Cleage shines the spotlight on a trio of Negro women living outside the town of Nicodemus, Kansas in 1898. The story focuses on Memphis transplants Sophie, Fannie, and Miss Leah. Sophie (Laverne Lewis) is the strong-willed activist of the bunch, an Ida B. Wells prototype who speaks strongly and carries a big shotgun while at it, making sure that “speculators” will think twice before taking what is rightfully hers. Miss Leah (Carolyn Johnson) is also strong-willed, an octogenarian who still takes pride in doing things for herself while criticizing Sophie on her coffee making. Fannie (Carey Hart) is the optimist of the group; she believes that since they arrived on this land, nothing can darken their doorstep. Her gentleman caller Wil (Chat Atkins) is always dependable - there to lend a helping hand.
The atmosphere changes when Fannie’s sister Minnie and her husband Frank come to visit from New Orleans. Minnie (Lela Elam) left Memphis to travel with her husband to different parts of Europe where she could be culturally educated, while Frank (Ian Lausell), a mulatto as is Sophie, is an ambitious man who thinks he deserves just as much as his half-brothers, because his complexion is just like theirs - white. He has a stake in his slave-owner father’s money and hopes to get his inheritance soon. Much to Sophie’s detest and Fannie’s concern, Frank berates Minnie because the color of her skin is three shades darker than his.
Sophie and Fannie are glad to have Minnie back in their fold, and they have a surprise for her. Sophie is giving Minnie the deed to 1/3 of the land that she and Fannie own in Nicodemus. When Frank realizes that the land is worth more than he thought, he shows Minnie his true colors by forcing her to sign the deed over to him. So, with the help of Fannie, Miss Leah devises a plan to give Frank his well-deserved comeuppance.
Pearl Cleage is a brilliant writer. She balances the scales between humor and drama so efficiently that no actor can go wrong. Her dialogue makes us feel that no matter where we area as an audience, we can share in the occurrence with these characters.
Director John Pryor has chosen the right players for this presentation. Laverne Lewis’ portrayal of Sophie is excellent. She is forceful when she has to be, yet tender and caring for her family. Carey Hart shines as Fannie, the woman who embraces life to the fullest. Carolyn Johnson controls her comedic tendencies as Miss Leah. She measures between cantankerous and “woman of action” nicely. As Frank, Ian Lausell doesn’t show the menace inside the man, so his outcome doesn’t seem justified. Lausell plays Frank so low key that his scenes in which he belittles Minnie are very weak.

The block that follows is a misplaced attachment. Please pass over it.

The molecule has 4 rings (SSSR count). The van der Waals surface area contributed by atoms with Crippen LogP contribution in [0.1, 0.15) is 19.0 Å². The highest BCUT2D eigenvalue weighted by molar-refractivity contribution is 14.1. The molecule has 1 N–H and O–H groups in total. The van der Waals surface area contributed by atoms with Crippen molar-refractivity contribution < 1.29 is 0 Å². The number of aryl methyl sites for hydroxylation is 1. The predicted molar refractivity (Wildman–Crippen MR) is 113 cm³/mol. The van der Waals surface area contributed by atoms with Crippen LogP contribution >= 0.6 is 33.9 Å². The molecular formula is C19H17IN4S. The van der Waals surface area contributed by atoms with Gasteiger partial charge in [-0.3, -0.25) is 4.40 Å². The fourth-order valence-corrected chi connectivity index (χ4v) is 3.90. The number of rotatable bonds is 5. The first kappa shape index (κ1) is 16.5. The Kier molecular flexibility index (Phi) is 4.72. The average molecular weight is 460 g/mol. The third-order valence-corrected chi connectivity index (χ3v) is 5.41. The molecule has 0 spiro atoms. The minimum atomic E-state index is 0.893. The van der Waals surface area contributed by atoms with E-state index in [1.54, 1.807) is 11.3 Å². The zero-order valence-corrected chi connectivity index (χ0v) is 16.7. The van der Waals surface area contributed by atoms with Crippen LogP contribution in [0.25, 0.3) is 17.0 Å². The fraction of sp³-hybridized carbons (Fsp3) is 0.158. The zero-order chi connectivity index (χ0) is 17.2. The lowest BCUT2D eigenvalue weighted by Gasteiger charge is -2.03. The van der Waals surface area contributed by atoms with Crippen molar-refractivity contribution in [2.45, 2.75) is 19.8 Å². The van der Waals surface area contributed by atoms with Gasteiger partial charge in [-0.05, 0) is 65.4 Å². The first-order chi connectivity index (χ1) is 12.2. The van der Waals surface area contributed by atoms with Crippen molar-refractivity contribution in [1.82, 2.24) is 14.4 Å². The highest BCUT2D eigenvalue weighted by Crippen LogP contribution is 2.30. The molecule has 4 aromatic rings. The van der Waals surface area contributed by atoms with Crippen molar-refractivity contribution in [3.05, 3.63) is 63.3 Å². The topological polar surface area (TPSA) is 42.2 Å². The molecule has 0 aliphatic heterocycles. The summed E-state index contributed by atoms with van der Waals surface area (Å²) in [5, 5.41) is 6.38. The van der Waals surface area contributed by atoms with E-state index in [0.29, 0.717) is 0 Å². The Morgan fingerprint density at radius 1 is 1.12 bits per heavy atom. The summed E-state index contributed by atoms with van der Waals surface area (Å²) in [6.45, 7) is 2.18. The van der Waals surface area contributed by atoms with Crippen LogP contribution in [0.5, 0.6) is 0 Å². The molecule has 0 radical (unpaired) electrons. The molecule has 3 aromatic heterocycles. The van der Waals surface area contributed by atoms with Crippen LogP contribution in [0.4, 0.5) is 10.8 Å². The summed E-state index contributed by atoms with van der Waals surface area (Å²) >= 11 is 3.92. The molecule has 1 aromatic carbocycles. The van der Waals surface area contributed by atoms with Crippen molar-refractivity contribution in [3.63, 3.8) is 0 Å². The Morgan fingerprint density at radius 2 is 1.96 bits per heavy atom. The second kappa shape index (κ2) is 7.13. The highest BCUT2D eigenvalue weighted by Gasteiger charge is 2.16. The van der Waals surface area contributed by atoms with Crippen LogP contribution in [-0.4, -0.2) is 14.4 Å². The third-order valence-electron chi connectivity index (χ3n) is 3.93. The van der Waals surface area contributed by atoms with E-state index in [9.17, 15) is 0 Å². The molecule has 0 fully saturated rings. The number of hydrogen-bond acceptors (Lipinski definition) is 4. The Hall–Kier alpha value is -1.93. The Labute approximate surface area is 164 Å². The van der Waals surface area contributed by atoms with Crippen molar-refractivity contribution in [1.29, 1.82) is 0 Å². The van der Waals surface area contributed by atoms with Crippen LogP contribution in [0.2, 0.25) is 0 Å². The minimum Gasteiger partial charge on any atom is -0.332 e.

Usually assigned saucy roles, this is a 180-degree departure for Lela Elam. But a superb departure nonetheless. As Minnie, she is the strongest performer here. Late of The Anastasia Trials in the Court of Women, Elam shows off her diverse range as a young innocent whose only wrongdoing is marrying a man who has no respect for anyone.
Pryor’s direction shows that he knows who he’s working with. The players banter with Cleage’s dialogue so briskly, you won’t have to look at your watch hoping for an intermission to appear on the horizon. E. Marcus Smith’s design of the ladies’ cabin has all the comforts of home, while Apon Nichols’ lighting design has the right colors to resemble day and night.
Flyin' West tells the story of free Negro women trying to live out their existence on their own terms. M Ensemble’s cast continues a tradition of exposing the Black experience to wider audiences. Thanks to the clever writing of Pearl Cleage and the fantastic trio of Lewis, Hart, and Elam, this is an experience that should be shared with everyone.
Flyin' West plays until May 9th in M Ensemble’s Actors Studio at 12320 W. Dixie Highway, North Miami. For reservations, please call (305) 895-8955. You can also find them on the web at www.themensemble.com.
M ENSEMBLE COMPANY- Flyin’ West
Cast: Laverne Lewis, Carolyn Johnson, Carey Hart,
Set Design: E. Marcus Smith
Stage Manager: Herman Carabali, II
Directed by John Pryor
Photo: Deborah Gray Mitchell
-- Kevin Johnson